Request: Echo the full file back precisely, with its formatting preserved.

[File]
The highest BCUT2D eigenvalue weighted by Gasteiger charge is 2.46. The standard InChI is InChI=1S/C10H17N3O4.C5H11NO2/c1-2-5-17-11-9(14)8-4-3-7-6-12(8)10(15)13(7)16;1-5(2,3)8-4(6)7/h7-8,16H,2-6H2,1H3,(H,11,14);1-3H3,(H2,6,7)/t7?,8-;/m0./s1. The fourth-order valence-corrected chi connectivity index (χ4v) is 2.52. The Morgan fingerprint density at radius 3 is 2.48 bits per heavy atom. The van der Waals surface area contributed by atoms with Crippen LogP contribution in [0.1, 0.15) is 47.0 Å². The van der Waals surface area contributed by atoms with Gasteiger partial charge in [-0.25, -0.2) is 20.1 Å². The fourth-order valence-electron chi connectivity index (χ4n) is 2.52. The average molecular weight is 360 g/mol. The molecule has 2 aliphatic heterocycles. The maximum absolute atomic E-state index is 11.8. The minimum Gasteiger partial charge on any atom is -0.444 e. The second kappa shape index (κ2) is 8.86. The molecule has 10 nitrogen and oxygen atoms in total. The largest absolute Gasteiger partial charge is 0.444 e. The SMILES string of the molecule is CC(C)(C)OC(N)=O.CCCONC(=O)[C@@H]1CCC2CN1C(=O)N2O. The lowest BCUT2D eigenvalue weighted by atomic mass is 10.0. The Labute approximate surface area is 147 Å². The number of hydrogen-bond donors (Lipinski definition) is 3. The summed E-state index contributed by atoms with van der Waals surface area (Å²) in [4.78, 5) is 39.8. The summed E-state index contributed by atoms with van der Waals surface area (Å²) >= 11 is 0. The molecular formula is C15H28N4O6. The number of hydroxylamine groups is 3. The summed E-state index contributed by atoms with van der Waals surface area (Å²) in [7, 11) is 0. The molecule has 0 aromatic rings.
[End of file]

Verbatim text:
The highest BCUT2D eigenvalue weighted by Gasteiger charge is 2.46. The standard InChI is InChI=1S/C10H17N3O4.C5H11NO2/c1-2-5-17-11-9(14)8-4-3-7-6-12(8)10(15)13(7)16;1-5(2,3)8-4(6)7/h7-8,16H,2-6H2,1H3,(H,11,14);1-3H3,(H2,6,7)/t7?,8-;/m0./s1. The fourth-order valence-corrected chi connectivity index (χ4v) is 2.52. The Morgan fingerprint density at radius 3 is 2.48 bits per heavy atom. The van der Waals surface area contributed by atoms with Crippen LogP contribution in [0.1, 0.15) is 47.0 Å². The van der Waals surface area contributed by atoms with Gasteiger partial charge in [-0.25, -0.2) is 20.1 Å². The fourth-order valence-electron chi connectivity index (χ4n) is 2.52. The average molecular weight is 360 g/mol. The molecule has 2 aliphatic heterocycles. The maximum absolute atomic E-state index is 11.8. The minimum Gasteiger partial charge on any atom is -0.444 e. The second kappa shape index (κ2) is 8.86. The molecule has 10 nitrogen and oxygen atoms in total. The largest absolute Gasteiger partial charge is 0.444 e. The SMILES string of the molecule is CC(C)(C)OC(N)=O.CCCONC(=O)[C@@H]1CCC2CN1C(=O)N2O. The lowest BCUT2D eigenvalue weighted by atomic mass is 10.0. The Labute approximate surface area is 147 Å². The number of hydrogen-bond donors (Lipinski definition) is 3. The summed E-state index contributed by atoms with van der Waals surface area (Å²) in [4.78, 5) is 39.8. The summed E-state index contributed by atoms with van der Waals surface area (Å²) >= 11 is 0. The molecular formula is C15H28N4O6. The number of hydroxylamine groups is 3. The summed E-state index contributed by atoms with van der Waals surface area (Å²) in [7, 11) is 0. The molecule has 0 aromatic rings.